NATO builds up Gulf presence through new center in Kuwait
The military alliance’s secretary general, Jens Stoltenberg, was present at Tuesday’s inauguration of the Istanbul Cooperation Initiative (ICI) Regional Center, along with Kuwaiti Prime Minister Sheikh Jaber Al-Mubarak Al-Hamad Al-Sabah and Foreign Minister Sabah Al-Khalid Al-Sabah. The new center, which is located in the Diplomatic Zone of Mishref, Kuwait City, will foster cooperation between members of NATO and ICI with respect to security, emergency planning, and public diplomacy, as well as provide training in such fields as cybersecurity.
“This is not a full-fledge military cooperation, meaning any collective security guarantees, but it is a way for NATO to work even closer with good friends, good partners in the Gulf region,” Stoltenberg said at the joint press conference.
“And I think we really will benefit from closer cooperation, because the countries in the Gulf region and NATO we face the same threats, the same challenges, terrorism, failing States, cyberattacks and instability in our neighborhood,” he added.
During his election campaign, US President Donald Trump called NATO, which was founded in 1949 to counter Soviet influence, obsolete, while noting that the United States is footing too much of NATO’s budget. He later clarified, saying he didn’t think the organization was sufficiently tackling contemporary problems, namely terrorism. However, Stoltenberg said that he had spoken to President Trump shortly after his election victory and was assured that he would remain committed to the alliance, despite the fears of some European countries.
“I spoke with President-elect Trump just a few days after he was elected in November and he conveyed a very strong message to me that he personally was very committed to NATO and the Trans-Atlantic bond,” Stoltenberg continued, though he noted that there was, indeed, a need to distribute military spending more evenly.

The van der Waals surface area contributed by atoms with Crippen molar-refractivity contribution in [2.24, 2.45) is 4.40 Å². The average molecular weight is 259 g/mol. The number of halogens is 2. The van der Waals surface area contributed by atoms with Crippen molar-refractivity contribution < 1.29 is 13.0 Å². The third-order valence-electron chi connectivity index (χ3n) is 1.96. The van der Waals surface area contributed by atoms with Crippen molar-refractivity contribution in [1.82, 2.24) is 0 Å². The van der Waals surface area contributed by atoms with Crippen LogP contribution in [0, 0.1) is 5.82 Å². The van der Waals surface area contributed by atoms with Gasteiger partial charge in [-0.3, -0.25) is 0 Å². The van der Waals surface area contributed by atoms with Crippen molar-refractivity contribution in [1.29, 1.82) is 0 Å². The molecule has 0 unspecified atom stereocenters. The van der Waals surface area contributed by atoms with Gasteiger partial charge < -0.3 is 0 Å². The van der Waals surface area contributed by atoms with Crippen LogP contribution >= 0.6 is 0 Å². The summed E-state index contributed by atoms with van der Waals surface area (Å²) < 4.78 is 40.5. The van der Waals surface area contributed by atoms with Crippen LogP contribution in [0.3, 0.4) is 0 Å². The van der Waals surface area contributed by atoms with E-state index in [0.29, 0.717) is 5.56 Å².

“I fully agree with the message from President Trump, but also the message that Secretary Mattis gave me when we spoke on the phone, and that is that we need a fairer burden sharing. European allies have to spend more, have to invest more in defense and I look forward to working together with President Trump and also with Secretary Mattis in pushing this agenda and make progress when it comes to increased defense spending among European NATO allies,” the Secretary General said.
The Istanbul Cooperation Initiative was launched in 2004 to strengthen security ties between NATO and the Middle East, particularly the Arab Gulf States. So far, the ICI consists of Bahrain, Kuwait, Qatar, and the UAE, but other countries such as Saudi Arabia and Oman have also expressed interest in joining.
As a founding member of the ICI, the Kuwaitis first proposed the center during a NATO conference in Chicago in 2012. Kuwait has been an unfailing ally of NATO and the United States since 1991, when US forces spearheaded a campaign to drive occupying Iraqi troops out of the country in what was to become known as the first Gulf War. The NATO-Kuwait Transit Agreement, which was signed in 2016, allows NATO to move troops and equipment through their territory.